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Galliford Try PLC doesn’t make sense without its houses

Almost four months after it first made overtures to Galliford Try and its housing interests, Bovis and the contractor have agreed “high-level” terms for the acquisition of Linden Homes and Galliford’s partnership & regeneration business.

There’s a lot to like about the deal. Bovis will more than double in size and presumably capture greater economies of scale, assuming it can manage the integration.

Galliford Try will live on as a business very clearly focused on construction, but much healthier thanks to the deal improving its balance sheet to the tune of £400m.

And Galliford Try’s shareholders get a load of Bovis shares as part of the deal.

So good news all round then.

Assuming this all goes through, and chances are it will, it is worth considering whether Galliford Try construction remaining a listed PLC makes sense.

This year the overall group paid out £79.9m in dividends, which it was able to do because the housing arms were profitable.

If it had been a PLC without these interests, then shareholders would be facing their third year without a dividend due to the losses the construction division has faced.

Thankfully for the firm, the AWPR and Queensferry Crossing have been largely put to bed, and the company insists its order book carries much less risk now and the business is back on course.

With that in mind let’s take a look at what the construction only business could deliver next year.

Let’s take the underlying margin of 1.1 per cent, which the company presented in its construction business this morning, as a minimum of what it will achieve.

Let’s also assume its revenue is around £1.4bn, as the division’s boss Bill Hocking told me he expected it to be.

That would mean an operating profit of £15.4m. Add in the financing costs, which were £19m this year and likely to be substantial next year as Bovis is only taking £100m of the debt, and we’re left with minimal pre-tax profit.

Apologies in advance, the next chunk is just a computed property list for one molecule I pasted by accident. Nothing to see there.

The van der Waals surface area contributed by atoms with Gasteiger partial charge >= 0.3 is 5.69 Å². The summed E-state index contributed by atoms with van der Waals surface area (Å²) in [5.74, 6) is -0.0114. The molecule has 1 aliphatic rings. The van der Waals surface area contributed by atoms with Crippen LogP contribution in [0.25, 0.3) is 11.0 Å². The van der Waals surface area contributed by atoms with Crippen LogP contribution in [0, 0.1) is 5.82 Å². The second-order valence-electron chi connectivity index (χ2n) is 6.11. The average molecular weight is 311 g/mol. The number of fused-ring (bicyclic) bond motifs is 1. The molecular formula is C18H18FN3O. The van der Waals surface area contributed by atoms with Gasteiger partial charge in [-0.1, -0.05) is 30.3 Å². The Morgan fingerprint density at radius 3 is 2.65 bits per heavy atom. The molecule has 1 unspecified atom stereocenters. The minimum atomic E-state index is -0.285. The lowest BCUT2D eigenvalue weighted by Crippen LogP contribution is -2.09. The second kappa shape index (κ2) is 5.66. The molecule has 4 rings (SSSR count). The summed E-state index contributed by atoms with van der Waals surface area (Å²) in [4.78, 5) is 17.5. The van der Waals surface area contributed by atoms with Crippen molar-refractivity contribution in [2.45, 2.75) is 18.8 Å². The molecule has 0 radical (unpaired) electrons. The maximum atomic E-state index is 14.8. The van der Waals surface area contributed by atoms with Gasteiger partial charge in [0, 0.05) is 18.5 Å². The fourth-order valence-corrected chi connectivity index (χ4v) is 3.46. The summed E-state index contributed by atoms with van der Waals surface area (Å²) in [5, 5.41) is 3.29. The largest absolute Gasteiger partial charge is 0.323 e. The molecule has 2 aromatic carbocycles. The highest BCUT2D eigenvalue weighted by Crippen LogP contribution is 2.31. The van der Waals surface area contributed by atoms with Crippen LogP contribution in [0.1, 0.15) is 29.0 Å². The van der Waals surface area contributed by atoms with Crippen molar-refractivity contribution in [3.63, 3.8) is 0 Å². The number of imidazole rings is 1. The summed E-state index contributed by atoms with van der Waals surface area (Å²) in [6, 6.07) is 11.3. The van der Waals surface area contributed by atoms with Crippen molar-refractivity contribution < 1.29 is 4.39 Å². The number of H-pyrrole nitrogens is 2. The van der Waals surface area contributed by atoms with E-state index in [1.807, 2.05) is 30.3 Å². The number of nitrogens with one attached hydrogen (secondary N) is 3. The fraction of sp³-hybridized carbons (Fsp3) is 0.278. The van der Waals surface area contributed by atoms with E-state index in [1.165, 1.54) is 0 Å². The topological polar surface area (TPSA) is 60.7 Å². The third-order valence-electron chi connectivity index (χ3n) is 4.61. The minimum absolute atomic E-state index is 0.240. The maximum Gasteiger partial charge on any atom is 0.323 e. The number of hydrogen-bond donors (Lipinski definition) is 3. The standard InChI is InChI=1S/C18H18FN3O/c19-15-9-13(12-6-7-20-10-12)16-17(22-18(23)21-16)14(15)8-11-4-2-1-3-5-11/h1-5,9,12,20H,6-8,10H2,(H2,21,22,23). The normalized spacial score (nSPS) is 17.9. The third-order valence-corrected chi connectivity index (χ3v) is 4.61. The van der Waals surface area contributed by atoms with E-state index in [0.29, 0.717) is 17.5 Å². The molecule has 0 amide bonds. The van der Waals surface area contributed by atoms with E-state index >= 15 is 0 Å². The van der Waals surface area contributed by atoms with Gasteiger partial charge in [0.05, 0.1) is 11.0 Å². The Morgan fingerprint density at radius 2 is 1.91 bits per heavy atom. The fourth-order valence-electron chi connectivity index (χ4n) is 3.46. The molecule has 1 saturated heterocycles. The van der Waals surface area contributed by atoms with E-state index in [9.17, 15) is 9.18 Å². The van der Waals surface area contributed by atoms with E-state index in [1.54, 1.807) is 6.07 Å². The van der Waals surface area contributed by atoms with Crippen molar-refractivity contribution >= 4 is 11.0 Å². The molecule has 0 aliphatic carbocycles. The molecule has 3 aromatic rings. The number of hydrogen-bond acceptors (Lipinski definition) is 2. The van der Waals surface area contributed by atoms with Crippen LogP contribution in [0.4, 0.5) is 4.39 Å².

Get to the post-tax number and it’s hard to see much, if anything, left over for shareholders. Those £80m distributions look to be a thing of the past.

Even if we’re generous and assume the construction business can get 3 per cent, that’s still only £42m profit on £1.4bn turnover. And again, once you account for finance costs, that dwindles and the retained earnings for shareholders is minimal.

The only way Galliford Try could get close to delivering the kind of returns shareholders have enjoyed up to now is if it can double in size to a £3bn company. After more or less overhauling its construction business, I don’t think there will be an appetite for gung-ho growth.

With reduced dividends and no big ambitions for growth (which is a good thing), it’s not a particularly exciting investment case.

It will, however, be a profitable company and, as management has been at pains to point out, a well-capitalised one. This could make it a prime target for takeover by a private equity outfit, or even a foreign contractor looking to break into the UK.

And, as we’ve outlined before, being private has considerable benefits for a contractor, especially when problem projects arise.

I also wonder what will happen to Mr Hocking if the housing sale goes through. He is the chief executive of the construction and investment business, which is all that will be left after the housing divisions are sold off.

What purpose would his boss, group CEO Graham Prothero, serve then? After six years at Galliford, the housing business sold and the construction business on a stable footing, Mr Prothero could decide it’s time to move on.

A promotion could be on the way for Mr Hocking then, which would perhaps be just rewards for de-risking the construction business and moving it away from ruinous jobs like the AWPR.

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